What Would the Druids Do?


Boston Globe columnist Ellen Goodman shares in this piece a story about her husband pledging to educate his goddaughter in the ways of the Druid. Today, she says, his comments would be right-on, with Christmas trees, "the sacred and co-opted evergreens of the Druids," being regarded as "the symbols of the purist Christmas Christians." Goodman's column contains interesting historical notes, such as the fact that Christmas was not recognized as a federal holiday until 1870. Oh, and this tidbit to put things in perspective: "The last real war against Christmas was, in fact, a religious war. It was waged in [Boston] by Puritans who banned mince pies and plum puddings and declared that celebrating Christmas was a criminal offense."

Was the President Praising Santa?


Lighting the National Christmas Tree is the pleasure of every president. But at the ceremony last week, President George W. Bush's remarks caught one Christian news organization off guard. WorldNetDaily.com has covered the flap that ensued when the president appeared to equate Jesus and Santa. Bush said, "the lighting of the National Christmas Tree is one of the great traditions in our nation's capital. Each year, we gather here to celebrate the season of hope and joy – and to remember the story of one humble life that lifted the sights of humanity. Santa, thanks for coming. Glad you made it."

A question to White House spokesman Scott McClellan and a later email exchange left WorldNetDaily satisfied that Bush "was not comparing Jesus with Santa Claus in the remarks he made," but that the two comments were part of separate thoughts.

WWJD on 12/25?


In this column on Fox News' website, author Mike Straka emerges from his December Dilemma frustration with one question: What Would Jesus Do? He concludes that in fact, "Jesus wouldn't care about Xmas." After all, Straka writes, "even His most faithful disciple denied Him three times after The Last Supper, so you'd think He'd be kind of immune to U.S. retail outlets denying His name as well."

Also, is Straka taking a not-so-subtle jab at his colleague Bill O'Reilly when he says, "You won't see the guy fostering the Merry Christmas vs. Happy Holidays debate turning down free eggnog at the company holiday party. And indeed, he shouldn't. He needs to lighten up a bit. Have a little holiday cheer!"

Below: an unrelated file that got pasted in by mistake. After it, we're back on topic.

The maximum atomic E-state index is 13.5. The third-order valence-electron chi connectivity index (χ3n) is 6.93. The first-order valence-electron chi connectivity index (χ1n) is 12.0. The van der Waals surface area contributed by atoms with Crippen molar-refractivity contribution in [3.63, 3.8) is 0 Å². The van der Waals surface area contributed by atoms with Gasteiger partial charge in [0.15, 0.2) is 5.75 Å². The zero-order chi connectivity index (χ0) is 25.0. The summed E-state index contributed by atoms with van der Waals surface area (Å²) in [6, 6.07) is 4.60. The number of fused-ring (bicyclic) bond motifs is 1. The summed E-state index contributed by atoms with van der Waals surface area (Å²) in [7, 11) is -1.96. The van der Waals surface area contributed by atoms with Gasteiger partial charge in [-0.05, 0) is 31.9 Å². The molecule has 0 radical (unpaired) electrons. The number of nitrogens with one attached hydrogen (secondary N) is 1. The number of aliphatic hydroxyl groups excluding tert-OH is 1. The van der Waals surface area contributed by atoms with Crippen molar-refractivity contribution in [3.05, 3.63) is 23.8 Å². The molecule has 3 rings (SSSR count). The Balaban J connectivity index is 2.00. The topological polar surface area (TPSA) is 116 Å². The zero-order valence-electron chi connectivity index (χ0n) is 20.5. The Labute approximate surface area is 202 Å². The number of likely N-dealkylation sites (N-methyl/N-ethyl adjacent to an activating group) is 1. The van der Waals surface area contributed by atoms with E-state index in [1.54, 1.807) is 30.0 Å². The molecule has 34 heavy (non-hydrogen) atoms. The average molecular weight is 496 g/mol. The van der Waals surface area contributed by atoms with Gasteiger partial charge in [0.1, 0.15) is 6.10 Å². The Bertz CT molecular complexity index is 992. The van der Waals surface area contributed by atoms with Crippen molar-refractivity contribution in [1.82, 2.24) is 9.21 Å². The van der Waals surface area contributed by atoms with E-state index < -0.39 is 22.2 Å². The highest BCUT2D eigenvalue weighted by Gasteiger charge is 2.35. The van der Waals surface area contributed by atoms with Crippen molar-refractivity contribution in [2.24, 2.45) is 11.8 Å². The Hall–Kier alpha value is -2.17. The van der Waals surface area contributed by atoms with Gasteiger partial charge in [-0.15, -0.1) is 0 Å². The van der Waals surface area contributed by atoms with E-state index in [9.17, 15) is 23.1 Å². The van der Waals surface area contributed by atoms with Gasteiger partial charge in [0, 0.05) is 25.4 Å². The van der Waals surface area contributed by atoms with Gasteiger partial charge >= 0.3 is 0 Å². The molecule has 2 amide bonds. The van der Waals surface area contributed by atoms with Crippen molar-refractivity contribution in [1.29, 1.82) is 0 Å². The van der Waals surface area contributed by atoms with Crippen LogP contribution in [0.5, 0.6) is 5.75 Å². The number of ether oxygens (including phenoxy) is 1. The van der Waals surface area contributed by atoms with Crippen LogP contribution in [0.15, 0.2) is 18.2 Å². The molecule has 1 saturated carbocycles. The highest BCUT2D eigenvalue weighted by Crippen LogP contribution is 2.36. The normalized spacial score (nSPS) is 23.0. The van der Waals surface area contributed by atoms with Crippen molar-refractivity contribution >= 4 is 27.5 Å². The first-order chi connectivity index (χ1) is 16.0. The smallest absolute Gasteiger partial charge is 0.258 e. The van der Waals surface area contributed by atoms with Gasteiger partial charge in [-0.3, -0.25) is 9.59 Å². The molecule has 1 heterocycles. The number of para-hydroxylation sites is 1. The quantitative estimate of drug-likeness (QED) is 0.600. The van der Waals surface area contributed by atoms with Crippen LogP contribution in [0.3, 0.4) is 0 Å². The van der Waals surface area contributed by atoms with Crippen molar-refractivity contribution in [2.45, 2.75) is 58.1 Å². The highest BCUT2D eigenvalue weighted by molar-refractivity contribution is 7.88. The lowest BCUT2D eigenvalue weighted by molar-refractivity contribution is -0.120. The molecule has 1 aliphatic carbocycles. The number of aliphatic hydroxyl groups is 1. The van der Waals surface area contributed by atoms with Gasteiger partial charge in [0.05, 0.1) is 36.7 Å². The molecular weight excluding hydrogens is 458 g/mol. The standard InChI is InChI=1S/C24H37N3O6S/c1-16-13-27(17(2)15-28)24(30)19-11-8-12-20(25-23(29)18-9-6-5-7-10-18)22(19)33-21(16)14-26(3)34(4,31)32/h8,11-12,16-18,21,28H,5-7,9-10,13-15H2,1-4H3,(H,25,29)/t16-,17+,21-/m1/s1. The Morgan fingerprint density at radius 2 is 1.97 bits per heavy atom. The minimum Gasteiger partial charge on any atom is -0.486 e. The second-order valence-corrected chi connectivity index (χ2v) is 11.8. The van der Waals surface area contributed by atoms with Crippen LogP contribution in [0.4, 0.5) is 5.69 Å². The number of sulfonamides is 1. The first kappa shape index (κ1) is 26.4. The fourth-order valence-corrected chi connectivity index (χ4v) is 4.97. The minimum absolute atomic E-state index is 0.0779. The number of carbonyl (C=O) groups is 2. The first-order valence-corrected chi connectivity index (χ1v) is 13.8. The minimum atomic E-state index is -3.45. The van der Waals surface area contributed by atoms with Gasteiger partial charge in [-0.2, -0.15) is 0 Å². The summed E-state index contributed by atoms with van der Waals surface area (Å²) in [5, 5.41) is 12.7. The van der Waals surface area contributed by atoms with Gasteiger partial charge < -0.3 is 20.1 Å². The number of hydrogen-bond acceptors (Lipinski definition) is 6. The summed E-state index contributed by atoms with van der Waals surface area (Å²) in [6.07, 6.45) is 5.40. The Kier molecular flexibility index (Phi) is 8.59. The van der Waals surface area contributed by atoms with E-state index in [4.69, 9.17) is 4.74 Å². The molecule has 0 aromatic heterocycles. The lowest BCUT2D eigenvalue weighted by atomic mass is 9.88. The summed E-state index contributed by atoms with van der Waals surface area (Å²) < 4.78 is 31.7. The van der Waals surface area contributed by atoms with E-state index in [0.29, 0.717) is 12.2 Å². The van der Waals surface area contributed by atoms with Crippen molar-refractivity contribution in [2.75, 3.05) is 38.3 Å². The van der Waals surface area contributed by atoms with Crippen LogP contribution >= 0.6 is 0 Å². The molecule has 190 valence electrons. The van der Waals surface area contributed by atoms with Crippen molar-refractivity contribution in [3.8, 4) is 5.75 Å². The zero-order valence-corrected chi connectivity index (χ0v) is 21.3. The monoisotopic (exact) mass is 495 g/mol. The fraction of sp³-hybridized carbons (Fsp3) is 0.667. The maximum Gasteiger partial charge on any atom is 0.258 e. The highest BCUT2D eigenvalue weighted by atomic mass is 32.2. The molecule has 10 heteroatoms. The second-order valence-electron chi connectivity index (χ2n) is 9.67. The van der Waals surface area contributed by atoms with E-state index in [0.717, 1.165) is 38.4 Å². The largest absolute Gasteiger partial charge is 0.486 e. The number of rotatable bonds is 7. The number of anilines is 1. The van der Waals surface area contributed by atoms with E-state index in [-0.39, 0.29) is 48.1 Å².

The Holy Family on 'The Hill'


Eager to "counteract the secularization of Christmas" by government offices and even the White House holiday card, the conservative Christian organization Faith and Action has launched a new campaign, called "Operation Nativity." A 10-piece nativity scene will be displayed on the front lawn of Faith and Action's "ministry center," which just happens to be located across the street from the U.S. Supreme Court building. "We would hope that no one would object to this very tasteful reminder of the true meaning of the Christmas season," said the Reverend Rob Schenck, president of Faith and Action and missionary to elected and appointed officials. "If we do get resistance, we are prepared to legally defend our Constitutional right o have this display."

Colbert's 'JesusMas' Campaign


Late-night faux newsman Stephen Colbert featured "Xmas" as his nightly "Word" this week, offering his take on the perennial December debates. Declaring a "Blitzen-Krieg" in the war over Christmas, Colbert lamented the "happy holidays" trend and proposed that we put Jesus back in Christmas (creating, of course, JesusMas). Why? "Because if there's one thing Jesus cared about, it's semantics."

Merry Christmas, ACLU


The Christian organization CrossWalk.com has launched a campaign they hope will drive home their continuing objection to those who would substitute "Happy Holidays" for "Merry Christmas." The campaign, which was initiated by Kevin McCullough, the New York-based talk radio host whose "Musclehead" blog appears on CrossWalk, is called "Merry Christmas, ACLU". It urges Christians to "go get as 'Christmas' a Christmas card as you can find... something that says, 'Joy To The World,' 'For Unto Us A Child Is Born,' but at least 'Merry Christmas,' put some of your own thoughts into it, sign it respectfully and zip it off in the mail" to the American Civil Liberties Union. McCullough has also developed an e-card that people can send. But whichever way people choose to participate in this camapign, he reminds them to be kind, "even cheerful" in their greetings. "Trust me--kindness will produce more smoke out of their ears than anything untoward you could think of anyway," he writes.

Putting the 'X' Back in Christmas


Is it the laziness of those who want to avoid writing out a 9-letter word? Or is it discrimination against the word "Christ?" Or the mark of a flip and sarcastic culture that is always looking for a short-cut? All of the above reasons have been cited by people who don't like to see "Xmas" written instead of the word "Christmas." But according to the American Heritage Dictionary, there is religious method to the semantic madness. The "X" in "Xmas" is actually the Greek letter "chi," which is the first letter of "Christ." Read aloud, "Xmas" and "Christmas" are pronounced exactly the same.

A White House 'Holiday'


Conservative Christians who are disappointed in retail stores that wish customers "Happy Holidays" instead of "Merry Christmas" are equally frustrated with this year's White House Christmas card. Though the White House holiday greeting is always religiously generic because it is sent to people of all faiths, Washington Post reporter Alan Cooperman writes that some conservative Christians feel slighted. Cooperman reports that Joseph Farah, editor of the conservative web site WorldNetDaily.com says that Bush "claims to be a born-again, evangelical Christian. But he sure doesn't act like one. I threw out my White House card as soon as I got it."

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